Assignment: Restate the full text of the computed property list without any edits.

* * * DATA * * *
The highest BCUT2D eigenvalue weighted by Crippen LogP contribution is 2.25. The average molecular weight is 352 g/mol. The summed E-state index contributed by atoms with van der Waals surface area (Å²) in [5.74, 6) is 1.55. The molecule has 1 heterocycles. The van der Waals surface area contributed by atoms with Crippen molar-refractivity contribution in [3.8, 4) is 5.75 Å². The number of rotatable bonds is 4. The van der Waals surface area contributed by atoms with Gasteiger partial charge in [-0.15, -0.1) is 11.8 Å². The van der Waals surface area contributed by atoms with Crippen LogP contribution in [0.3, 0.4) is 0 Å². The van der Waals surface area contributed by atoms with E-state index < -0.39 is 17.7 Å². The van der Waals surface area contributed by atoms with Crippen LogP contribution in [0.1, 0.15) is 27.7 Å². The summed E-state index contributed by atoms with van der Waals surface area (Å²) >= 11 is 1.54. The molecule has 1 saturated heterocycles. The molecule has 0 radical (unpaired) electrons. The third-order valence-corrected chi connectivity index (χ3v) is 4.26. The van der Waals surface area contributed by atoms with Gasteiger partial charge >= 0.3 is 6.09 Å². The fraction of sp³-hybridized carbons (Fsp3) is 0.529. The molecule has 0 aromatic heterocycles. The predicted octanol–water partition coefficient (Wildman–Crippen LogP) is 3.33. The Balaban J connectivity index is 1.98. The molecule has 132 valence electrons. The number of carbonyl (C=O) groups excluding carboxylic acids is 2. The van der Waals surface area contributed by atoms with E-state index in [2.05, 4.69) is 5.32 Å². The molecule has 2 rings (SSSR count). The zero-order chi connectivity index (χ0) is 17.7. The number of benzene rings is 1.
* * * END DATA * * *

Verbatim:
The highest BCUT2D eigenvalue weighted by Crippen LogP contribution is 2.25. The average molecular weight is 352 g/mol. The summed E-state index contributed by atoms with van der Waals surface area (Å²) in [5.74, 6) is 1.55. The molecule has 1 heterocycles. The van der Waals surface area contributed by atoms with Crippen molar-refractivity contribution in [3.8, 4) is 5.75 Å². The number of rotatable bonds is 4. The van der Waals surface area contributed by atoms with Gasteiger partial charge in [-0.15, -0.1) is 11.8 Å². The van der Waals surface area contributed by atoms with Crippen LogP contribution in [0.3, 0.4) is 0 Å². The van der Waals surface area contributed by atoms with E-state index < -0.39 is 17.7 Å². The van der Waals surface area contributed by atoms with Crippen LogP contribution in [0.1, 0.15) is 27.7 Å². The summed E-state index contributed by atoms with van der Waals surface area (Å²) >= 11 is 1.54. The molecule has 1 saturated heterocycles. The molecule has 0 radical (unpaired) electrons. The third-order valence-corrected chi connectivity index (χ3v) is 4.26. The van der Waals surface area contributed by atoms with Gasteiger partial charge >= 0.3 is 6.09 Å². The fraction of sp³-hybridized carbons (Fsp3) is 0.529. The molecule has 0 aromatic heterocycles. The predicted octanol–water partition coefficient (Wildman–Crippen LogP) is 3.33. The Balaban J connectivity index is 1.98. The molecule has 132 valence electrons. The number of carbonyl (C=O) groups excluding carboxylic acids is 2. The van der Waals surface area contributed by atoms with E-state index in [2.05, 4.69) is 5.32 Å². The molecule has 2 rings (SSSR count). The zero-order chi connectivity index (χ0) is 17.7. The number of benzene rings is 1.